Words by: Sarah F. Adams (1805-1848) in 1840 

Music by: Arranged by Lowell Mason (1792-1872) in 1859

   Benjamin Flower was an English journalist. Some considered him too radical for his times. He was imprisoned for six months. An English girl, whom he later married, frequently visited him in prison. 

   Their daughter was Sarah Flower (later Adams). She was brilliant and had varied talents. Because of poor health, she dismissed all thoughts of a career she had long dreamed about. She began to write. In the field of writing she gained her greatest achievement. 

   The hymn, “Nearer, My God, to Thee,” will immortalize her as long as time lasts. 

   It is said to be the greatest hymn ever written by a woman.


"Nearer, My God, to Thee" is a 19th century Christian hymn by Sarah Flower Adams, based loosely on Genesis 28:11–19, the story of Jacob's dream. Genesis 28:11–12 can be translated as follows: "So he came to a certain place and stayed there all night, because the sun had set. And he took one of the stones of that place and put it at his head, and he lay down in that place to sleep. Then he dreamed, and behold, a ladder was set up on the earth, and its top reached to heaven; and there the angels of God were ascending and descending on it..."

It is most famous as the alleged last song the band on RMS Titanic played before the ship sank.




Reader's Digest Family Songbook of Faith and Joy,  William L. Simon, editor.   Montreal, QC:  The Reader's Digest Association (Canada) Ltd, 1975.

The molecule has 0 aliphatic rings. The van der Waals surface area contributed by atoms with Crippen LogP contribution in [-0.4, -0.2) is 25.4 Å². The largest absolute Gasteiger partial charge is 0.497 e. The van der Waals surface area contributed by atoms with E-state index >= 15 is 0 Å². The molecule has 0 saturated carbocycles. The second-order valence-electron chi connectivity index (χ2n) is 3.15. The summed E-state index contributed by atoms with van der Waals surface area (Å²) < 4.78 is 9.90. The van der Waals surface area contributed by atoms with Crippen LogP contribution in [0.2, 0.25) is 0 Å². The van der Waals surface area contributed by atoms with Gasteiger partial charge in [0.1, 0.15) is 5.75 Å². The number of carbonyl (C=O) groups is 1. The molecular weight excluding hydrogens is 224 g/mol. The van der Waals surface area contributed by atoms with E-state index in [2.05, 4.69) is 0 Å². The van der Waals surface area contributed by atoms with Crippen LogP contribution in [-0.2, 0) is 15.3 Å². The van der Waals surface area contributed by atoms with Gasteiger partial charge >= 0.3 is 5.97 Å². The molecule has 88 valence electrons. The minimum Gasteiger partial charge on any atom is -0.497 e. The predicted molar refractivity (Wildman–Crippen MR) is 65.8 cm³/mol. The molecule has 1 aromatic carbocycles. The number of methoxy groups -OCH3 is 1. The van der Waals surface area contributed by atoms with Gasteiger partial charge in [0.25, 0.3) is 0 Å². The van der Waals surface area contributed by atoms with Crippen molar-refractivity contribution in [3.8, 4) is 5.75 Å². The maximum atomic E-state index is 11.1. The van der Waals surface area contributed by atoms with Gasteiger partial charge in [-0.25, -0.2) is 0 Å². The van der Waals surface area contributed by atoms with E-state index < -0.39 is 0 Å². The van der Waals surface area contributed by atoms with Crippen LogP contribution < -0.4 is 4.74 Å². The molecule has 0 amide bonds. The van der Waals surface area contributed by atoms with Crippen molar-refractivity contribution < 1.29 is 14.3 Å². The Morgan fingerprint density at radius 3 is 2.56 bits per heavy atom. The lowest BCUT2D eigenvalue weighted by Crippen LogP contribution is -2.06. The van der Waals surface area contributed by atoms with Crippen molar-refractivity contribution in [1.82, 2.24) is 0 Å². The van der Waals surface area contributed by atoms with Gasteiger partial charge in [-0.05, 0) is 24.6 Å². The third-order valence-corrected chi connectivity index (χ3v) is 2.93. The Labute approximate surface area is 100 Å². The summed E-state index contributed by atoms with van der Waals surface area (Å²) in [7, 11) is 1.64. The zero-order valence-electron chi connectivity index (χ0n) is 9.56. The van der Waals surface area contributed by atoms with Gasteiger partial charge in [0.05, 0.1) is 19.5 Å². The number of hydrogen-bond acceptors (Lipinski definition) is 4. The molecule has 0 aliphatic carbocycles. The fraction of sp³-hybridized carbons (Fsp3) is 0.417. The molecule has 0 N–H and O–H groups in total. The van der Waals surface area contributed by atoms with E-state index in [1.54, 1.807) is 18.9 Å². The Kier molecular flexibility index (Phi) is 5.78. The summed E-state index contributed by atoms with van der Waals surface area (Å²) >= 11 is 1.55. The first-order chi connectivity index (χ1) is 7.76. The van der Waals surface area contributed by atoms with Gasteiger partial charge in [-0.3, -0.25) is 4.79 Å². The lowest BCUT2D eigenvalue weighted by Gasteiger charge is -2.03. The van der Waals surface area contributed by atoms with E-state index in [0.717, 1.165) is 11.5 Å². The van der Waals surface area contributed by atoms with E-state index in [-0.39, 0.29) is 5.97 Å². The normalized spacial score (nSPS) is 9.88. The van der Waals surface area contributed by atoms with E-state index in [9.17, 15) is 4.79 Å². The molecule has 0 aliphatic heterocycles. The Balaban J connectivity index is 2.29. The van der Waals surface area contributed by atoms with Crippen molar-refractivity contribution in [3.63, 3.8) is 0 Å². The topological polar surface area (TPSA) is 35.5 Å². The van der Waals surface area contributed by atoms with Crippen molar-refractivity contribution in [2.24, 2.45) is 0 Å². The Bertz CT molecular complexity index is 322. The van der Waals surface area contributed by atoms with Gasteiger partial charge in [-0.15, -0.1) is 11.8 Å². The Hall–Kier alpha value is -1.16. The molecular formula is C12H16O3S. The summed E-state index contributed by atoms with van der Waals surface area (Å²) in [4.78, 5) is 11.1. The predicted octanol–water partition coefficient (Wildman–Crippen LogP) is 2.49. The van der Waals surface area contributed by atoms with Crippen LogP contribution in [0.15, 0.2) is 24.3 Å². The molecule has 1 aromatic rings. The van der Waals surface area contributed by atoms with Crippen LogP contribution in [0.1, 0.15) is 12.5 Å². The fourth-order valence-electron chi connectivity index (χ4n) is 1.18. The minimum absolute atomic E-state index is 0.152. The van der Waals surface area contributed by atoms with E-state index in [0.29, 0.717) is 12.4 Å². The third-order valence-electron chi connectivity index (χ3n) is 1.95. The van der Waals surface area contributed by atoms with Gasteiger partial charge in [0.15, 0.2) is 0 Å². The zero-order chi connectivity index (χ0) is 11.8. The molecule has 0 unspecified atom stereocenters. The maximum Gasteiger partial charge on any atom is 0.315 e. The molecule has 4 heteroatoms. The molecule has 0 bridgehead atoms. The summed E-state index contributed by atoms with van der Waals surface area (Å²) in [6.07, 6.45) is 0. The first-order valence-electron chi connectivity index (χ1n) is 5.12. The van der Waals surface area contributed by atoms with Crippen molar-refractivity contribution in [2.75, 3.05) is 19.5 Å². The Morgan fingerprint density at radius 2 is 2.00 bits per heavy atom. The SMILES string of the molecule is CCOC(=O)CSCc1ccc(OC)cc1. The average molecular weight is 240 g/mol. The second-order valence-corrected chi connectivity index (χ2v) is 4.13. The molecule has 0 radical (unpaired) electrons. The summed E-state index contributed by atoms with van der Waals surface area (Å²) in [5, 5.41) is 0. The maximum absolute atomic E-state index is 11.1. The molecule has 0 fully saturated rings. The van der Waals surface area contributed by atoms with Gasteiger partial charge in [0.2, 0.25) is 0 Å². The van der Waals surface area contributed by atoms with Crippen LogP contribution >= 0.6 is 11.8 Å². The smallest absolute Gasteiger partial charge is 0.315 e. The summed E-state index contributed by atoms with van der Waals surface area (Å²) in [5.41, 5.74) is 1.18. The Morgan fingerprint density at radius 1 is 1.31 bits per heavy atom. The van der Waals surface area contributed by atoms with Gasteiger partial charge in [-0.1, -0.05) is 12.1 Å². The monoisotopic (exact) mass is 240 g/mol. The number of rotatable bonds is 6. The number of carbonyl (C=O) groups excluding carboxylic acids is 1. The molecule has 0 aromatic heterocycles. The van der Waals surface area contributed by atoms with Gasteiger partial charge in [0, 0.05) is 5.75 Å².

Hymns of Glorious Praise, Springfield, Missouri:  Gospel Publishing House, 1969.

Sarah F. Adams (1805-1848)     Lowell Mason (1792-1872) 

LYRICS:  Nearer My God to Thee

  • Nearer, my God, to Thee, nearer to Thee!
    E’en though it be a cross that raiseth me,
    Still all my song shall be, nearer, my God, to Thee. 

Nearer, my God, to Thee, nearer to Thee!

  • Though like the wanderer, the sun gone down,
    Darkness be over me, my rest a stone;
    Yet in my dreams I’d be nearer, my God, to Thee.
  • There let the way appear, steps unto Heav’n;
    All that Thou sendest me, in mercy giv’n;
    Angels to beckon me nearer, my God, to Thee.
  • Then, with my waking tho'ts bright with Thy praise,
    Out of my stony griefs Bethel I’ll raise;
    So by my woes to be nearer, my God, to Thee.
  • Or, if on joyful wing cleaving the sky,
    Sun, moon, and stars forgot, upward I’ll fly,
    Still all my song shall be, nearer, my God, to Thee.